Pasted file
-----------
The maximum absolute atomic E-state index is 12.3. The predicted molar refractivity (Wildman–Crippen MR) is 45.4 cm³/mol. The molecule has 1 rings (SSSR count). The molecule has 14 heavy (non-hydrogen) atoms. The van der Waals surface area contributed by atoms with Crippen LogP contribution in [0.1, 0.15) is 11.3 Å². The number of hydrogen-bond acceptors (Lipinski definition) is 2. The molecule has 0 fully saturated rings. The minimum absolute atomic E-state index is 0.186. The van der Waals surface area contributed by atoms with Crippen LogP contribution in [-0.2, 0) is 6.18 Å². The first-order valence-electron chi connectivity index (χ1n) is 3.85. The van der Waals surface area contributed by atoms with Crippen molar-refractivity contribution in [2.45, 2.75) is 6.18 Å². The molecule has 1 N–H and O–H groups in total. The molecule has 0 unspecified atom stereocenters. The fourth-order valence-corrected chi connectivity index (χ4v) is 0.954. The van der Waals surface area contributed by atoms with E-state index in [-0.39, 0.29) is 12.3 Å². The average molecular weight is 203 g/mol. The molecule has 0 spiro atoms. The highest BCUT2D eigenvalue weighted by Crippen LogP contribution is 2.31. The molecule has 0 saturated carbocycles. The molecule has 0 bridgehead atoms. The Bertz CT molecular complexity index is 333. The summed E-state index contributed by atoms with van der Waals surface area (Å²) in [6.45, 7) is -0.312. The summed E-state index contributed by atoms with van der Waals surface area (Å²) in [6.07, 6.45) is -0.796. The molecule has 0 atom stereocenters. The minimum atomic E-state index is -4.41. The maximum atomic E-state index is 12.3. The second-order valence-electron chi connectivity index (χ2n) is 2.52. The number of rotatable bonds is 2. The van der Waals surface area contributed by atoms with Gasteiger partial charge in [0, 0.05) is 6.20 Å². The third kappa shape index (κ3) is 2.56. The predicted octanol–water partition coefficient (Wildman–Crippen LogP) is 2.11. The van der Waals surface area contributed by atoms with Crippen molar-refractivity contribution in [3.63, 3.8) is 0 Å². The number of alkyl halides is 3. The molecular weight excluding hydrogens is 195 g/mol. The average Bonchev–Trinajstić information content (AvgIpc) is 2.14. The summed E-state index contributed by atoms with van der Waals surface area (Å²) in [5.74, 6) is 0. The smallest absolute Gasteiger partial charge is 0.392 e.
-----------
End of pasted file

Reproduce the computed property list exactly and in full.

The maximum absolute atomic E-state index is 12.3. The predicted molar refractivity (Wildman–Crippen MR) is 45.4 cm³/mol. The molecule has 1 rings (SSSR count). The molecule has 14 heavy (non-hydrogen) atoms. The van der Waals surface area contributed by atoms with Crippen LogP contribution in [0.1, 0.15) is 11.3 Å². The number of hydrogen-bond acceptors (Lipinski definition) is 2. The molecule has 0 fully saturated rings. The minimum absolute atomic E-state index is 0.186. The van der Waals surface area contributed by atoms with Crippen LogP contribution in [-0.2, 0) is 6.18 Å². The first-order valence-electron chi connectivity index (χ1n) is 3.85. The van der Waals surface area contributed by atoms with Crippen molar-refractivity contribution in [2.45, 2.75) is 6.18 Å². The molecule has 1 N–H and O–H groups in total. The molecule has 0 unspecified atom stereocenters. The fourth-order valence-corrected chi connectivity index (χ4v) is 0.954. The van der Waals surface area contributed by atoms with E-state index in [-0.39, 0.29) is 12.3 Å². The average molecular weight is 203 g/mol. The molecule has 0 spiro atoms. The highest BCUT2D eigenvalue weighted by Crippen LogP contribution is 2.31. The molecule has 0 saturated carbocycles. The molecule has 0 bridgehead atoms. The Bertz CT molecular complexity index is 333. The summed E-state index contributed by atoms with van der Waals surface area (Å²) in [6.45, 7) is -0.312. The summed E-state index contributed by atoms with van der Waals surface area (Å²) in [6.07, 6.45) is -0.796. The molecule has 0 atom stereocenters. The minimum atomic E-state index is -4.41. The maximum atomic E-state index is 12.3. The second-order valence-electron chi connectivity index (χ2n) is 2.52. The number of rotatable bonds is 2. The van der Waals surface area contributed by atoms with Gasteiger partial charge in [0, 0.05) is 6.20 Å². The third kappa shape index (κ3) is 2.56. The predicted octanol–water partition coefficient (Wildman–Crippen LogP) is 2.11. The van der Waals surface area contributed by atoms with Crippen molar-refractivity contribution in [3.63, 3.8) is 0 Å². The number of alkyl halides is 3. The molecular weight excluding hydrogens is 195 g/mol. The average Bonchev–Trinajstić information content (AvgIpc) is 2.14. The summed E-state index contributed by atoms with van der Waals surface area (Å²) in [5.74, 6) is 0. The smallest absolute Gasteiger partial charge is 0.392 e.